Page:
And, as I said, Seeing in the Dark captures that magical sensation, easy to recognize but almost impossible to describe, of what it is like to observe the night sky. From page 50:

I pressed a button on the steel control box, and the telescope glided toward the center of the nebula. I gasped  at the sight: Reefs of brick-red and pearl-gray gas clouds were parading by…. Their light had been traveling through intergalactic space for 180,000 thousand years, dissipating all the while as it spread out, but it was still bright enough to make me squint. I recoiled, and found myself gazing at a stream of light that spilled out from the eyepiece like a flashlight beam. Looking up, I saw that it projected a fuzzy, circular image of the nebula on the inside of the dome.

The night assistant’s voice crackled through the intercom. “Tim, you OK down there?” I tried to speak, but could find no words.

I could go on like this for days, quoting favorite passages from the book, and I probably will do just that in other posts. But for now I will just leave you with one more, and call it good (from page 64):

Stately, self-possessed, a murk of mingled stars and gas clouds presenting itself to the eye in hues of silver to charcoal to India ink, a galaxy is so commodious as to contain, I should think, more stories than anyone, anywhere, shall ever come to know. Although there was no sign of a supernova in this particular galaxy on this night, I lingered a moment before moving on, just to look. I felt absurdly happy, like the early French balloonist who, once aloft, refused to come down.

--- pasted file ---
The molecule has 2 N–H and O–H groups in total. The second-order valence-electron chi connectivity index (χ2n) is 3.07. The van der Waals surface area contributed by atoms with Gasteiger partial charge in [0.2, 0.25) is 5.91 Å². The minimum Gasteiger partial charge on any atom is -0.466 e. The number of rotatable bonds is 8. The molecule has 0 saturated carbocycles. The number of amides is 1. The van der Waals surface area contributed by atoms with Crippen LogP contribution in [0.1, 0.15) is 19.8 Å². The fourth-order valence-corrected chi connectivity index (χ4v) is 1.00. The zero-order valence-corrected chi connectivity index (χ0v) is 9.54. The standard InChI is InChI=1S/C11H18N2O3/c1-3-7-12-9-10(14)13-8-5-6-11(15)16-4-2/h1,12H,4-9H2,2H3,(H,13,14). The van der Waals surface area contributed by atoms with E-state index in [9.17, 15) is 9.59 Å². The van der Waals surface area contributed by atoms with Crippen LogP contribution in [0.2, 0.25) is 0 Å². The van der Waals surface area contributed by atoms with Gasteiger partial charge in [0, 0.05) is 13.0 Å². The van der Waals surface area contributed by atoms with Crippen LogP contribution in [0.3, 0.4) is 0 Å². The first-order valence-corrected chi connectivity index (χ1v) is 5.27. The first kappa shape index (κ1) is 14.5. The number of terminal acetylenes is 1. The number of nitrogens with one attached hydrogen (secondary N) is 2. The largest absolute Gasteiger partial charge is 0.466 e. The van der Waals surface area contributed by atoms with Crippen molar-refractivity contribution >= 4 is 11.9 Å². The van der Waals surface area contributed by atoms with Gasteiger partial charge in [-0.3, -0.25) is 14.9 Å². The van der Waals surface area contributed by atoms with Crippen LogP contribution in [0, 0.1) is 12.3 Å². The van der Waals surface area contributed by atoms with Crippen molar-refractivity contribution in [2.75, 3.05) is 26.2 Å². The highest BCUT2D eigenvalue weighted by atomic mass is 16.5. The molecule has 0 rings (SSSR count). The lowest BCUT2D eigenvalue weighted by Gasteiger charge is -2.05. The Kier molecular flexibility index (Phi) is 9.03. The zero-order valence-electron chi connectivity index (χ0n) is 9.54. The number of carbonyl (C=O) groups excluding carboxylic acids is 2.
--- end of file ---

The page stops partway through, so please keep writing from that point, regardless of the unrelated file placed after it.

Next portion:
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Observing Report: Messier Marathon at Owl Canyon

April 3, 2011

On the evening of Friday, April 1, I attempted my second-ever Messier Marathon. My first was last year, in February of 2010 (observing report here). That one was an out-of-season marathon, and only about 105 objects were visible, of which I observed 98. My goal this year was to break into the triple digits.

Owl Canyon Campground is a BLM public campground about 6 miles north of Barstow. It’s a great place for camping, hiking, and stargazing, but not a site one would usually choose for marathoning. The campground is down in the canyon, and the canyon walls raise both the eastern and western horizons, which cuts down the time available for fishing the early evening and late morning targets out of the twilight. But it’s close by, which was good because I couldn’t leave town earlier than 4:00 on Friday and needed to be to my destination and all set up by nightfall. And the forecast was a bit more favorable there than any of my usual haunts, which had clouds predicted for shortly after midnight.

I was there with my friend Andy, and both of us were using 5-inch reflecting telescopes and 15×70 binoculars. We were each armed with a checklist, a photocopy of the map from the Sky & Telescope Messier Card, and the S&T Pocket Sky Atlas. I also had Harvard Pennington’s Year-Round Messier Marathon Field Guide along, primarily for the detailed charts of evening and morning objects, although it wound up getting used much more than that. Andy got his first telescope last year (reviewed here) and had seen only some of the Messier objects before our marathon attempt; for him the night was primarily about exploration and working on his object-locating skills. My 6-yr old son, London, was also along on the trip, for the fun of camping and our traditional morning-after hike.